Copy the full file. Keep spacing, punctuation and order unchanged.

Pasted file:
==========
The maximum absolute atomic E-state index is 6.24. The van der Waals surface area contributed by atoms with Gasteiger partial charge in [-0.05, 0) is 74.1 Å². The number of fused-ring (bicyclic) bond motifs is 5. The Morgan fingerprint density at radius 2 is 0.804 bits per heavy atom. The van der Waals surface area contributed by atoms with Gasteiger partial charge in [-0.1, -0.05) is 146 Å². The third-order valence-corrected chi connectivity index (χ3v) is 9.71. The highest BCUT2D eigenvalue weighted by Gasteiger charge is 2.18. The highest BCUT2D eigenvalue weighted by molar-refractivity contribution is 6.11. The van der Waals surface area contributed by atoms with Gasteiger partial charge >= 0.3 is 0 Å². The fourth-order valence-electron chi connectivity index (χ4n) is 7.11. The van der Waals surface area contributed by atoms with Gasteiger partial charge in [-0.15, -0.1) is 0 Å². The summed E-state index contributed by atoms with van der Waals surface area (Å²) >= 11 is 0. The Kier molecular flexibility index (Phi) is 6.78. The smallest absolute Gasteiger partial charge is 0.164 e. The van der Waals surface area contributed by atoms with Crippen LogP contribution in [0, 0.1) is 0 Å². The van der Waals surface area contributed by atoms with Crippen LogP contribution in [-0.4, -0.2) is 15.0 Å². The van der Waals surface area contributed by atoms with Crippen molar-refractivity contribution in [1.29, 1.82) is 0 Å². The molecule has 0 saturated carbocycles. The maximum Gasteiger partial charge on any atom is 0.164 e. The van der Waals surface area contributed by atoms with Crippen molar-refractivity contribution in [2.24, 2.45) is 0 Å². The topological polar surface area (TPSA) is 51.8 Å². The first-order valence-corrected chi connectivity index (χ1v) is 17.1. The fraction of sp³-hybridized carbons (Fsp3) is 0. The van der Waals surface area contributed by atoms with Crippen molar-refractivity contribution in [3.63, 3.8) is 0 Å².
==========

The maximum absolute atomic E-state index is 6.24. The van der Waals surface area contributed by atoms with Gasteiger partial charge in [-0.05, 0) is 74.1 Å². The number of fused-ring (bicyclic) bond motifs is 5. The Morgan fingerprint density at radius 2 is 0.804 bits per heavy atom. The van der Waals surface area contributed by atoms with Gasteiger partial charge in [-0.1, -0.05) is 146 Å². The third-order valence-corrected chi connectivity index (χ3v) is 9.71. The highest BCUT2D eigenvalue weighted by Gasteiger charge is 2.18. The highest BCUT2D eigenvalue weighted by molar-refractivity contribution is 6.11. The van der Waals surface area contributed by atoms with Gasteiger partial charge >= 0.3 is 0 Å². The fourth-order valence-electron chi connectivity index (χ4n) is 7.11. The van der Waals surface area contributed by atoms with Gasteiger partial charge in [-0.15, -0.1) is 0 Å². The summed E-state index contributed by atoms with van der Waals surface area (Å²) >= 11 is 0. The Kier molecular flexibility index (Phi) is 6.78. The smallest absolute Gasteiger partial charge is 0.164 e. The van der Waals surface area contributed by atoms with Crippen LogP contribution in [0, 0.1) is 0 Å². The van der Waals surface area contributed by atoms with Crippen LogP contribution in [-0.4, -0.2) is 15.0 Å². The van der Waals surface area contributed by atoms with Crippen molar-refractivity contribution in [1.29, 1.82) is 0 Å². The molecule has 0 saturated carbocycles. The maximum Gasteiger partial charge on any atom is 0.164 e. The van der Waals surface area contributed by atoms with Crippen molar-refractivity contribution in [2.24, 2.45) is 0 Å². The topological polar surface area (TPSA) is 51.8 Å². The first-order valence-corrected chi connectivity index (χ1v) is 17.1. The fraction of sp³-hybridized carbons (Fsp3) is 0. The van der Waals surface area contributed by atoms with Crippen molar-refractivity contribution in [3.63, 3.8) is 0 Å².